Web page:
David Gomez from ATOS Spain presented the first SynchroniCity use cases and services at the ICT2018 event in Vienna on 4-6 December 2018. We interviewed him to discover more insights about the “Atomic Services”.

David what is your role in ATOS Spain and in the SynchroniCity project?

I joined ATOS as a developer – and more concretely, an internal division called ATOS Research andInnovation – in December 2017. However, our role goes far beyond the mere implementation of pieces of software.

I have freedom to participate and contribute in other tasks that have to do with a research project, for example in dissemination.

In the scope of Synchronicity, we are leading the so-called WP3, that is “Base Applications and Services”, which deals with the data gathered from the partner cities.

Technically speaking, some of the partners, like ATOS, are responsible for the implementation of several so-called “Atomic Services”, which will be subsequently used by the different cities involved in the project to build their own applications.

Why did you develop the SynchroniCity “Atomic Services”?

Sitting atop of the SynchroniCity platform, we have developed various “Atomic Services”, which add new levels of features, knowledge and value to the raw data itself. Namely, this set of services embraces a wide area of very timely and relevant technologies, such as the use of an Artificial Intelligence (AI) engine to predict future events that are likely to happen in our cities, just to cite an example. Aside from this, we have also come up with other type of services that complement the more-technical-ones by e.g. adding a visualization layer on top of them.

What are the main advantages brought by these services?

It is worth highlighting that, being at this point of the platform, the information coming from the different cities’ datasets have been successfully “purchased” – at theSynchronicity marketplace – and can be properly consumed. This means that users relying on our Atomic Services do not have to struggle with the access and gathering of data from the cities, as the process has been undertaken by these services and are an intrinsic part of them. In other words, we hide the complexity and offer a straightforward plug-and-play access to the data from the cities.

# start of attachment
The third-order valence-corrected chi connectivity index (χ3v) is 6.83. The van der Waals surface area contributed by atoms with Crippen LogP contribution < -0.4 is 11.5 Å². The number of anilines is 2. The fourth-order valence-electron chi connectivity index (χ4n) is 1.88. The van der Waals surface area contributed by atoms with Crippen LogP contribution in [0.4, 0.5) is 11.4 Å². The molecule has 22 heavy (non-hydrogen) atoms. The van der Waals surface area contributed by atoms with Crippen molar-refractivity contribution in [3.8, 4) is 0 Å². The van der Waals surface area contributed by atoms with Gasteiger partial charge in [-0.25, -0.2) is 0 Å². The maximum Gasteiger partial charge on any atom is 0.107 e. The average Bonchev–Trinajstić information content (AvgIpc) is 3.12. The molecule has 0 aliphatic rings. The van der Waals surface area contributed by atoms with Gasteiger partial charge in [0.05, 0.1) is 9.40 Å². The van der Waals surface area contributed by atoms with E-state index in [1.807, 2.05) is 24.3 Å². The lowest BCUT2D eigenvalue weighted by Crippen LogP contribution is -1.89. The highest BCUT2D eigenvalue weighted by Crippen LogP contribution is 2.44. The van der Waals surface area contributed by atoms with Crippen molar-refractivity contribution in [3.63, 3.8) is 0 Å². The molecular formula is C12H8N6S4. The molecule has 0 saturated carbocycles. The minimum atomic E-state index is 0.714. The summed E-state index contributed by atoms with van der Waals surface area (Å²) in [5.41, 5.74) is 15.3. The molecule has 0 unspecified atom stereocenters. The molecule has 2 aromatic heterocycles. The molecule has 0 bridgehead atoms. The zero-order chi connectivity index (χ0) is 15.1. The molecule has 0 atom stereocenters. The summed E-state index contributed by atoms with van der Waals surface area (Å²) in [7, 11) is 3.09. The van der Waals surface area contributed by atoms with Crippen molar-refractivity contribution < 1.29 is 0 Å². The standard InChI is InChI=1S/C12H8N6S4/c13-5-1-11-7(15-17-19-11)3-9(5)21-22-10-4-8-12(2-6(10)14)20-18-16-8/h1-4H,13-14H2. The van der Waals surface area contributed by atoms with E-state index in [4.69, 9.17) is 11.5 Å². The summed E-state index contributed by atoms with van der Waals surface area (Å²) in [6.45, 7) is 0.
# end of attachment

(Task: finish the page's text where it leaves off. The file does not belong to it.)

Furthermore, we have designed these services in a way that they can be chained, thus leading to more complex “Molecular Services”. Consequently, external users will be able to build their own solutions just by leveraging the effort that we have done in the scope of the project.

Can you describe what are the use cases selected for developing the Atomic Services?

Before focusing on the Atomic Services themselves, we started from an exercise of classification, where we looked for common denominators among the different cities’ sensors. After checking this, we found that common elements like “Traffic” and “Weather” are the most populated ones, since most of the cities involve in the project are already capturing information belonging to these domains (e.g. traffic intensity, parking sensors, thermometers, and a long etcetera).

In parallel, we identified the main gaps and needs of the different cities (recall that some of them have“lived” a long path before joining SynchroniCity). At the same time, we are, as researchers, looking for timely and relevant technologies that can be leveraged to bring some added-value to the project. In the end, we came up with three main classes of Atomic Services,:

  • Visualization: in order to ease the app developers lives, we have given rise to a couple of services that display the information in a very eye-catching way. The differential factor here is that the integration of this on their own application is a matter of tweaking a configuration file, instead of having to implement a whole dash board from scratch.
  • Routing services: even though it is true that there are a number of off-the-shelf solutions to help users find the optimal route between two points, we aimed to provide some additional features, such as the possibility of exploiting some data sources coming from our cities to e.g. guide users across the path where the air quality presents the best conditions.
  • Parking/traffic prediction: thanks to the use of Artificial Intelligence technologies, we have created two different services, whose target is to yield accurate estimations of traffic intensity (in critical bottlenecks) and the probability of finding a free parking spot.

Which are the cities served by these services and which differences relies amongst them?

This depends on the type of application that each city is carrying out. This means that those ones addressing the improvement of Traffic Management will leverage our Routing Services or the Estimators/Predictors. Namely, cities like Santander, Porto, Milano, Carouge or Helsinki are currently integrating and testing our AtomicServices within their own applications.

Others, like Eindhoven, which do not share the same Traffic targets with the previous ones, have opted to use the visualization services in order to display and manage their sensors in a graphical way, for instance.

Explore the Atomic Services here.